Earlier, I had written about how immigration is changing the face of Swiss football for the better. The country celebrated its first major FIFA title in 50 years when it’s U17 team beat Nigeria in the World Cup final.
The U-17 winning team most public face is Nassim Ben Khalifa, whose parents are Tunisian. His strike partner is Haris Seferovic, a Bosnian Muslim responsible for scoring the winner against Nigeria. Pajtim Kasami, an Albanian Muslim provides the muscle in midfield. The senior team that qualified for the 2006 World Cup was bolstered by the presence of Hakan Yakin and Gokhan Inler, players of Turkish origin.
Much like France whose former colonies provide the players who have brought their second country glory, immigrants from North Africa, Turkey, and Balkan countries where the population is predominantly Muslim are increasingly visible in the national teams.
But this openness goes only so far it seems especially if you are a Muslim. You are welcome to play football but where and how you pray is an entirely different matter. Last Sunday, Switzerland voted to ban minarets after reactionary forces painted them as symbols of radicalized Islam, therefore impending doom.
Oskar Freysinger, member of parliament for the Swiss People’s Party:
“The minaret is a symbol of a political and aggressive Islam. The minute you have minarets in Europe it means Islam will have taken over.”
The far right and even moderate Swiss are making a mountain out of a minaret. Exactly four of them.
I grew up in India, where millions including the Swiss come to see and admire the Taj Mahal, that masterpiece of Islamic architecture. It is one the most enduring symbols of love in the world. The emperor Shahjehan built the Taj for his wife Mumtaz Mahal, whose tragic death after giving birth to one of their many children left him grief stricken. Surrounding the mausoleum, on its four corners, are four soaring minarets.
The minaret has been a venerable form of Islamic architecture for centuries and their form has been co-opted by different forms of architecture throughout the world. Far from the zealotry or religious hegemony that the Swiss fear.
Minarets as this article points out have gone through several changes blending in with the natural architectural landscape in several instances. It’s presence can mean a separation from the dominant culture but it also can be construed more comfortingly, as a symbol of assimilation, in that it is in public view amongst other buildings of worship and public spaces. For a country that prides itself as a secular nation, the correct interpretation should be the second one.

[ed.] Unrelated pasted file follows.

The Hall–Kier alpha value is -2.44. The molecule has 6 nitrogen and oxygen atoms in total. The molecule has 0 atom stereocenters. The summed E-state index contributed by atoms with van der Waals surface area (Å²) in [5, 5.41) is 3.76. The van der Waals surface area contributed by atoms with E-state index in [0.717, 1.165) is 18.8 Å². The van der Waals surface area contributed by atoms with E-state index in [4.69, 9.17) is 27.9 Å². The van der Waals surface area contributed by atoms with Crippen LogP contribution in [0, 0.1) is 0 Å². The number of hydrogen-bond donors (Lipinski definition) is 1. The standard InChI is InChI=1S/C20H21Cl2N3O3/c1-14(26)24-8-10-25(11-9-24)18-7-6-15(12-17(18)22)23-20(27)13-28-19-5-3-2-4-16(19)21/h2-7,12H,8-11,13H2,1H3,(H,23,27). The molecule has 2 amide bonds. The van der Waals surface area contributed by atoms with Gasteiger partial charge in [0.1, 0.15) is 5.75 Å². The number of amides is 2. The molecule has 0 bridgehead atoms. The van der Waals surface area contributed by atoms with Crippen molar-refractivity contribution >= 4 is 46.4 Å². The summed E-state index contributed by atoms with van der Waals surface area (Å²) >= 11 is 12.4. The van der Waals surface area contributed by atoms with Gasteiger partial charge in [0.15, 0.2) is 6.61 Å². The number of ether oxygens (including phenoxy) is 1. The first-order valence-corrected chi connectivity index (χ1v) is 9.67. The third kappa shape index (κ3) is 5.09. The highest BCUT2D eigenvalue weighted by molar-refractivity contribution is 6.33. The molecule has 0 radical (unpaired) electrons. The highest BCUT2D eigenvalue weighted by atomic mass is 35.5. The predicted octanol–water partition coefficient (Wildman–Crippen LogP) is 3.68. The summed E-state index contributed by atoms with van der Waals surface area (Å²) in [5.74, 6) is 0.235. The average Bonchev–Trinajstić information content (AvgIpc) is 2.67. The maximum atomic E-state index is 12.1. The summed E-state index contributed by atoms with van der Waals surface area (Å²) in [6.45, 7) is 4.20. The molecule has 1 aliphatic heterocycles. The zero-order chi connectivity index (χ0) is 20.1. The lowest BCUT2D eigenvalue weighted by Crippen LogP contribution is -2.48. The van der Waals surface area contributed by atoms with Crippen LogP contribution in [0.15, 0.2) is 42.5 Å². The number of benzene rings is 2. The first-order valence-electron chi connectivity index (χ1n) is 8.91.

Banning the minaret or literally cutting it down to size seems to be fall into the group think that this will diminish religious ardour. Not so. In fact, the invisibility introduces the dichotomy of living in another country and being its public representatives in a national sphere; at the same time, creating a defensiveness in their private realm. It can have the opposite effect, generating a rift, a tension between the minority and the dominant culture that can be exploited to radicalize a community.
The 400,000 Swiss Muslims are considered to be amongst the most tolerant in the European continent, most of them eschewing overtly religious symbols like the burqa or calling for Sharia. They offer prayers in abandoned warehouses and factories away from the public eye.
“I think Swiss Muslims will be angry and bitter over this,” said Reinhard Schulze, professor of Islamic Studies at Berne University. “And we know that anger and bitterness among a community can lead to radicalization, even to militancy.”
I wonder how long before having Ben Khalifa, Seferovic, Kasimi, and Hajrovic’s presence in the national team becomes an election issue with the same people pushing for the minaret ban. Perhaps when they stop winning. Les Bleus is the favourite whipping boy of Jean Marie Le Pen used to drum up support for his anti immigration National Front. In 2002, they shocked the French population by winning 17% of the total vote. The Swiss People’s Party is much more powerful and the minaret ban is already galvanizing far right extremists of different religious and cultural persuasions beyond its borders.
The Swiss have produced architects like Le Corbusieur, whose utilitarian and globe trotting ways brought urban planning to the fore. Surely, they can settle this in a pragmatic and thoughtful way without resorting to this radical step.